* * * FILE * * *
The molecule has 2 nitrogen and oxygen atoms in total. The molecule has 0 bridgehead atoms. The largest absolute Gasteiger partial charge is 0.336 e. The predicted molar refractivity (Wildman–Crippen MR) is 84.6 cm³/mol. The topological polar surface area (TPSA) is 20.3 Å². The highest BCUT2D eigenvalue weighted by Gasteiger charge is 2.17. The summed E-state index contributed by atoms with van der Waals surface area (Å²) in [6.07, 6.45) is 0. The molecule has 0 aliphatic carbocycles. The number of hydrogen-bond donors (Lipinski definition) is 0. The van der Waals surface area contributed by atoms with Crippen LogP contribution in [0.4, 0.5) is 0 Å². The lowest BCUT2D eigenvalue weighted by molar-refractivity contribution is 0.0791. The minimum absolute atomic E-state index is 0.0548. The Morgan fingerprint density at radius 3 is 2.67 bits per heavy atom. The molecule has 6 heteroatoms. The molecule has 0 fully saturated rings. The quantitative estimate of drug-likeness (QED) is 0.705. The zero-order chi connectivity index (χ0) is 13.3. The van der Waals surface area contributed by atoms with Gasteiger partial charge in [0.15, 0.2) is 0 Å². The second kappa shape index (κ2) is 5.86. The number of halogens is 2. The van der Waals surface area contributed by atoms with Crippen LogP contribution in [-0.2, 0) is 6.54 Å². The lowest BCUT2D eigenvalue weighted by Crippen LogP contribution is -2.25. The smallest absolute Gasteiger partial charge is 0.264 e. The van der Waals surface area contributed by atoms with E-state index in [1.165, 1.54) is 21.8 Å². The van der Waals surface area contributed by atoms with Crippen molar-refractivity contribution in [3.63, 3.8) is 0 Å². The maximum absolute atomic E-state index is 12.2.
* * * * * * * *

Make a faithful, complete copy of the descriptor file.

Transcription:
The molecule has 2 nitrogen and oxygen atoms in total. The molecule has 0 bridgehead atoms. The largest absolute Gasteiger partial charge is 0.336 e. The predicted molar refractivity (Wildman–Crippen MR) is 84.6 cm³/mol. The topological polar surface area (TPSA) is 20.3 Å². The highest BCUT2D eigenvalue weighted by Gasteiger charge is 2.17. The summed E-state index contributed by atoms with van der Waals surface area (Å²) in [6.07, 6.45) is 0. The molecule has 0 aliphatic carbocycles. The number of hydrogen-bond donors (Lipinski definition) is 0. The van der Waals surface area contributed by atoms with Crippen LogP contribution in [0.4, 0.5) is 0 Å². The lowest BCUT2D eigenvalue weighted by molar-refractivity contribution is 0.0791. The minimum absolute atomic E-state index is 0.0548. The Morgan fingerprint density at radius 3 is 2.67 bits per heavy atom. The molecule has 6 heteroatoms. The molecule has 0 fully saturated rings. The quantitative estimate of drug-likeness (QED) is 0.705. The zero-order chi connectivity index (χ0) is 13.3. The van der Waals surface area contributed by atoms with Gasteiger partial charge in [0.15, 0.2) is 0 Å². The second kappa shape index (κ2) is 5.86. The number of halogens is 2. The van der Waals surface area contributed by atoms with Crippen LogP contribution in [-0.2, 0) is 6.54 Å². The lowest BCUT2D eigenvalue weighted by Crippen LogP contribution is -2.25. The smallest absolute Gasteiger partial charge is 0.264 e. The van der Waals surface area contributed by atoms with E-state index in [1.165, 1.54) is 21.8 Å². The van der Waals surface area contributed by atoms with Crippen molar-refractivity contribution in [3.63, 3.8) is 0 Å². The maximum absolute atomic E-state index is 12.2.